In 1990 he founded Lutheran Lesbian and Gay Ministry (now Extraordinary Lutheran Ministries) along with his colleagues, Pastors Ruth Frost and Phyllis Zillhart, to provide an outreach to the lesbian, gay, bisexual and transgendered community of the San Francisco Bay Area.
Pr. Johnson serves on the steering committee of the East Bay Interfaith Committee for Worker Justice and is facilitator of the East Bay Interfaith Immigration Coalition. He is on the Board of Directors for the SHARE Foundation for a new El Salvador. He serves on the Sierra Pacific Synod Council. He is a member of the Sathergate Religious Council and the Spirituality Working Group at the University of California, Berkeley. He is a supervisor in the teaching parish and internship programs at Pacific Lutheran Theological Seminary.
Previously, he has served as co-chair with Jeannine Jansson of Goodsoil at the ELCA’s Churchwide Assembly in Orlando (2005), served on the Board and as president of the Extraordinary Candidacy Project, worked as an intern/mentor for Pacific School of Religion, was a chair of the Homelessness Task Force for the Telegraph Area
Association, and was on the board for San Francisco’s Religious Witness with Homeless People. He was elected twice to be Dean of the San Francisco Conference of Lutheran Churches.
He lives in Oakland’s Piedmont District in a 1928 stucco bungalow with his partner J Guadalupe Sanchez Aldaco. He enjoys a good mystery novel, learning Spanish, gardening in his back yard, fishing, home-repair, relaxing in coffee-shops, salsa dancing, walking by the Bay, and spending time with friends and family.
Rev. Jeff Johnson was received onto the ELCA clergy roster in 2010.
I was born and raised in a family of faith that instilled deep values that continue to shape and form my identity to this day. Throughout my college years I searched to make my faith my own eventually discerning a call to ordained ministry while enrolled in graduate theological study. Through the next nine years I encountered many delays and roadblocks but still pursued where I felt God leading me. A wise friend once shared with me to pay attention to the opportunities that present themselves in life as this is one way a person can discern where God is calling them.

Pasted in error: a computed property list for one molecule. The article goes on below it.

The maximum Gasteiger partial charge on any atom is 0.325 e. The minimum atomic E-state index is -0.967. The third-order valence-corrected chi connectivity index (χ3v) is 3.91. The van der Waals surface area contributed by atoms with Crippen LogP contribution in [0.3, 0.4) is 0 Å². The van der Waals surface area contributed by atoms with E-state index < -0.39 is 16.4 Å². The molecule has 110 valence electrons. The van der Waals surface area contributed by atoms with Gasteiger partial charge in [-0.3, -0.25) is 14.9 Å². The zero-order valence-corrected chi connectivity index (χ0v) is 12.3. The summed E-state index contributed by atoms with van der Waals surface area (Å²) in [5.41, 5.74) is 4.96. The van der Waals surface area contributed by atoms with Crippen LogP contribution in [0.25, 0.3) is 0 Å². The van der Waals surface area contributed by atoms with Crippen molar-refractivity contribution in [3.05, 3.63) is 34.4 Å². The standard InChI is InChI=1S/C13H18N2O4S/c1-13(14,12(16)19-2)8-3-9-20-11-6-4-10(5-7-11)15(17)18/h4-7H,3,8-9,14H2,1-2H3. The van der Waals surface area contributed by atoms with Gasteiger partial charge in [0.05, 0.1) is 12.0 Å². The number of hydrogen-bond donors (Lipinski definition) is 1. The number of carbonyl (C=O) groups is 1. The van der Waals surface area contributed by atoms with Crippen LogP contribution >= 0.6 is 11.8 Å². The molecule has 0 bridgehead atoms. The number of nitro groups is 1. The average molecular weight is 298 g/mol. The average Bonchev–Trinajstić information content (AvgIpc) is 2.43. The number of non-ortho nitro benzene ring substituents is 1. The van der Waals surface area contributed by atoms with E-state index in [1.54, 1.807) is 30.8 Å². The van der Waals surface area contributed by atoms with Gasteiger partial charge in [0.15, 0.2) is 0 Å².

Through a series of events I was invited to apply to ELM and this summer was formally entered into the program. In the fall of 2009 I began seminary study at United Theological Seminary in New Brighton MN. I am looking forward to continued spiritual growth and formation through my courses at UTS and Luther Seminary and growing further into community with school, church, ELM and family.
My partner Maja Knutson and I were married in Des Moines IA in Aug. 2009 and are very excited at all the new beginnings in our life together. Maja’s family lives in the Twin Cities area and are delighted to have us living so close and have been incredibly loving and supportive.
Lisa Stenmark earned her M.Div. from Pacific Lutheran Theological Seminary, an MA in Systematic Theology from the Graduate Theological Union. After serving for a year as an interim pastor in the Upper Peninsula of Michigan, she went on to Vanderbilt University where she earned her Ph.D. in Religious Studies.
She currently teaches at San Jose State University, in the Comparative Religious Studies Program. She has been active in the science and religion discourse for over a decade and was the founder and Director of Women in Religion, Ethics and the Sciences (WiRES). She currently serves on steering committee of the American Academy of Religion’s Science, Technology and Religion Group, after serving as Co-Chair. Her scholarly interests include the implications of narrative trajectories for understanding the relationship between science, technology and religion, and rethinking the ways that religion, science and the science and religion discourse can and should engage in the public sphere and is currently working on a book entitled A Disputational Friendship: Religion, Science and Democracy.
In her spare time she practices Aikido (in which she has a Black Belt) and other martial arts, trains for triathlons and is an avid Science Fiction fan.